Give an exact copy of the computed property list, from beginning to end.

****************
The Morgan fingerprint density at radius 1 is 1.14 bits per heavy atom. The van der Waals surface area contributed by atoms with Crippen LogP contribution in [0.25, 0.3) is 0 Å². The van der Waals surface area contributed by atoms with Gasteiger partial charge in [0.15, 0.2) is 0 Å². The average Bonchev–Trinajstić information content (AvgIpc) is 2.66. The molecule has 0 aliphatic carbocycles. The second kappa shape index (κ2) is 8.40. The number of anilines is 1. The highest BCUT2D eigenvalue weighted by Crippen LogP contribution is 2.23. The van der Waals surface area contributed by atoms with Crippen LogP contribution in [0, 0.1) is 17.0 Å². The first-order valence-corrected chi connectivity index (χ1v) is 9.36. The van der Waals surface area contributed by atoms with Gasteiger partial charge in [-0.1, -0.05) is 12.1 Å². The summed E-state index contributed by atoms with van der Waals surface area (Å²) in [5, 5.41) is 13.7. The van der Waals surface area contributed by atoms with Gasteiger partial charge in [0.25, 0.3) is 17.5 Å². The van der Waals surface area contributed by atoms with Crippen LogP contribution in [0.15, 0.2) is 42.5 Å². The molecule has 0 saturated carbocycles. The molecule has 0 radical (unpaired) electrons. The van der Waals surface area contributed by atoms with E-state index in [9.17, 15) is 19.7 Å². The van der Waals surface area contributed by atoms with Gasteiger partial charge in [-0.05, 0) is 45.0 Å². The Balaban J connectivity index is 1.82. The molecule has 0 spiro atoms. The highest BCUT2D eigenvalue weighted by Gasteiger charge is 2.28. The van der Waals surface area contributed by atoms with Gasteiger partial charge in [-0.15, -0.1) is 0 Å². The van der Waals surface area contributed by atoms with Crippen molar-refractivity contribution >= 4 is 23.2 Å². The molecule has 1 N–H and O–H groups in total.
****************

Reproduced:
The Morgan fingerprint density at radius 1 is 1.14 bits per heavy atom. The van der Waals surface area contributed by atoms with Crippen LogP contribution in [0.25, 0.3) is 0 Å². The van der Waals surface area contributed by atoms with Gasteiger partial charge in [0.15, 0.2) is 0 Å². The average Bonchev–Trinajstić information content (AvgIpc) is 2.66. The molecule has 0 aliphatic carbocycles. The second kappa shape index (κ2) is 8.40. The number of anilines is 1. The highest BCUT2D eigenvalue weighted by Crippen LogP contribution is 2.23. The van der Waals surface area contributed by atoms with Crippen LogP contribution in [0, 0.1) is 17.0 Å². The first-order valence-corrected chi connectivity index (χ1v) is 9.36. The van der Waals surface area contributed by atoms with Gasteiger partial charge in [-0.1, -0.05) is 12.1 Å². The summed E-state index contributed by atoms with van der Waals surface area (Å²) in [5, 5.41) is 13.7. The van der Waals surface area contributed by atoms with Gasteiger partial charge in [0.25, 0.3) is 17.5 Å². The van der Waals surface area contributed by atoms with Crippen LogP contribution in [0.15, 0.2) is 42.5 Å². The molecule has 0 saturated carbocycles. The molecule has 0 radical (unpaired) electrons. The van der Waals surface area contributed by atoms with E-state index in [9.17, 15) is 19.7 Å². The van der Waals surface area contributed by atoms with Gasteiger partial charge in [-0.05, 0) is 45.0 Å². The Balaban J connectivity index is 1.82. The molecule has 0 spiro atoms. The highest BCUT2D eigenvalue weighted by Gasteiger charge is 2.28. The van der Waals surface area contributed by atoms with Gasteiger partial charge in [-0.15, -0.1) is 0 Å². The van der Waals surface area contributed by atoms with Crippen molar-refractivity contribution >= 4 is 23.2 Å². The molecule has 1 N–H and O–H groups in total.